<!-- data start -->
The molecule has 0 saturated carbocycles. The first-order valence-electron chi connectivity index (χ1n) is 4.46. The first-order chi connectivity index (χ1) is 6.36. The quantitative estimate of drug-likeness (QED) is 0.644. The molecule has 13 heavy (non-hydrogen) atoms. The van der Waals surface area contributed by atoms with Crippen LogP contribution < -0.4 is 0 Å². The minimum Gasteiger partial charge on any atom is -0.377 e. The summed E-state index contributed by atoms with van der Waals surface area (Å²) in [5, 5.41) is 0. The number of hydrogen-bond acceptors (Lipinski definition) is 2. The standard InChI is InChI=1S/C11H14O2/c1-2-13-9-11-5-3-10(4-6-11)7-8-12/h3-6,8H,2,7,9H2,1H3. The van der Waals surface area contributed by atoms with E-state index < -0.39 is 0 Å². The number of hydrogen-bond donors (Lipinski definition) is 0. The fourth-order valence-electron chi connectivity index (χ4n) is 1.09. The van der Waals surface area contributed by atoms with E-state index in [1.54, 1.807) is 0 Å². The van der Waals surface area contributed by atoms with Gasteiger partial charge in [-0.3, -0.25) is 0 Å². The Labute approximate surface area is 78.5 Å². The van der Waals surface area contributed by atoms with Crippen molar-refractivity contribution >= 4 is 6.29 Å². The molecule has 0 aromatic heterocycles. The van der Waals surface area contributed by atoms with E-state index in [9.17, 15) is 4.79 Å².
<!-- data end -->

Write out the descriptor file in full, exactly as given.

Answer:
The molecule has 0 saturated carbocycles. The first-order valence-electron chi connectivity index (χ1n) is 4.46. The first-order chi connectivity index (χ1) is 6.36. The quantitative estimate of drug-likeness (QED) is 0.644. The molecule has 13 heavy (non-hydrogen) atoms. The van der Waals surface area contributed by atoms with Crippen LogP contribution < -0.4 is 0 Å². The minimum Gasteiger partial charge on any atom is -0.377 e. The summed E-state index contributed by atoms with van der Waals surface area (Å²) in [5, 5.41) is 0. The number of hydrogen-bond acceptors (Lipinski definition) is 2. The standard InChI is InChI=1S/C11H14O2/c1-2-13-9-11-5-3-10(4-6-11)7-8-12/h3-6,8H,2,7,9H2,1H3. The van der Waals surface area contributed by atoms with E-state index < -0.39 is 0 Å². The number of hydrogen-bond donors (Lipinski definition) is 0. The fourth-order valence-electron chi connectivity index (χ4n) is 1.09. The van der Waals surface area contributed by atoms with E-state index in [1.54, 1.807) is 0 Å². The van der Waals surface area contributed by atoms with Gasteiger partial charge in [-0.3, -0.25) is 0 Å². The Labute approximate surface area is 78.5 Å². The van der Waals surface area contributed by atoms with Crippen molar-refractivity contribution >= 4 is 6.29 Å². The molecule has 0 aromatic heterocycles. The van der Waals surface area contributed by atoms with E-state index in [9.17, 15) is 4.79 Å².